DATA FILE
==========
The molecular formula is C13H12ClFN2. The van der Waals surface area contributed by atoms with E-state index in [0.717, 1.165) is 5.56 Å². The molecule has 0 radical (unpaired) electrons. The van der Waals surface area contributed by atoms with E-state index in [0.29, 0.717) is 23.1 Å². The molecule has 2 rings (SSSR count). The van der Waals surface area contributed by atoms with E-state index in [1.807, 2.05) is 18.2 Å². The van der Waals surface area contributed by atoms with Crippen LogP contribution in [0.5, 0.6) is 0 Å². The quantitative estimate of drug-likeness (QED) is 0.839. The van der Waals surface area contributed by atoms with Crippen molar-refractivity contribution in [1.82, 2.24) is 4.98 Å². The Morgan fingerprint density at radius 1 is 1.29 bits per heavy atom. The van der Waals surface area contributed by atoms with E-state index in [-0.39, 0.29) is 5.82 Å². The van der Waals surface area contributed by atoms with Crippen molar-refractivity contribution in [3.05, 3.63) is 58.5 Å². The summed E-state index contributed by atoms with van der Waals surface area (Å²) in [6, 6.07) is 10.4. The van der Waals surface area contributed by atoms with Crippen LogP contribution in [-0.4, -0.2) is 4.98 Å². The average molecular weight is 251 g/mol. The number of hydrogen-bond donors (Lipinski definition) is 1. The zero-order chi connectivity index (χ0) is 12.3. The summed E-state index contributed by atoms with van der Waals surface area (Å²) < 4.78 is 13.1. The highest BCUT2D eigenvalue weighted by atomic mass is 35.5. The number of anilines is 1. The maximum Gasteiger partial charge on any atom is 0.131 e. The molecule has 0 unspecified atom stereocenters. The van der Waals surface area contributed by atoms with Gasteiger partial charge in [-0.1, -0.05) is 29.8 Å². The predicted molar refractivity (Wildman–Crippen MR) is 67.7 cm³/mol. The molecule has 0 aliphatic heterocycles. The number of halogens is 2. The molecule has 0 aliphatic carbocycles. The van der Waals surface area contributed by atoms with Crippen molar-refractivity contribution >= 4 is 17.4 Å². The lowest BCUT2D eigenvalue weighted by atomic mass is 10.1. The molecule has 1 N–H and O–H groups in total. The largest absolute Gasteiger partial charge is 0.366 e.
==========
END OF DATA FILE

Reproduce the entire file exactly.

The molecular formula is C13H12ClFN2. The van der Waals surface area contributed by atoms with E-state index in [0.717, 1.165) is 5.56 Å². The molecule has 0 radical (unpaired) electrons. The van der Waals surface area contributed by atoms with E-state index in [0.29, 0.717) is 23.1 Å². The molecule has 2 rings (SSSR count). The van der Waals surface area contributed by atoms with E-state index in [1.807, 2.05) is 18.2 Å². The van der Waals surface area contributed by atoms with Crippen LogP contribution in [0.5, 0.6) is 0 Å². The quantitative estimate of drug-likeness (QED) is 0.839. The van der Waals surface area contributed by atoms with Crippen molar-refractivity contribution in [1.82, 2.24) is 4.98 Å². The Morgan fingerprint density at radius 1 is 1.29 bits per heavy atom. The van der Waals surface area contributed by atoms with E-state index in [-0.39, 0.29) is 5.82 Å². The van der Waals surface area contributed by atoms with Crippen molar-refractivity contribution in [3.05, 3.63) is 58.5 Å². The summed E-state index contributed by atoms with van der Waals surface area (Å²) in [6, 6.07) is 10.4. The van der Waals surface area contributed by atoms with Crippen LogP contribution in [-0.4, -0.2) is 4.98 Å². The average molecular weight is 251 g/mol. The number of hydrogen-bond donors (Lipinski definition) is 1. The zero-order chi connectivity index (χ0) is 12.3. The summed E-state index contributed by atoms with van der Waals surface area (Å²) < 4.78 is 13.1. The highest BCUT2D eigenvalue weighted by atomic mass is 35.5. The number of anilines is 1. The maximum Gasteiger partial charge on any atom is 0.131 e. The molecule has 0 unspecified atom stereocenters. The van der Waals surface area contributed by atoms with Gasteiger partial charge in [-0.1, -0.05) is 29.8 Å². The predicted molar refractivity (Wildman–Crippen MR) is 67.7 cm³/mol. The molecule has 0 aliphatic heterocycles. The number of halogens is 2. The molecule has 0 aliphatic carbocycles. The van der Waals surface area contributed by atoms with Crippen molar-refractivity contribution >= 4 is 17.4 Å². The lowest BCUT2D eigenvalue weighted by atomic mass is 10.1. The molecule has 1 N–H and O–H groups in total. The largest absolute Gasteiger partial charge is 0.366 e.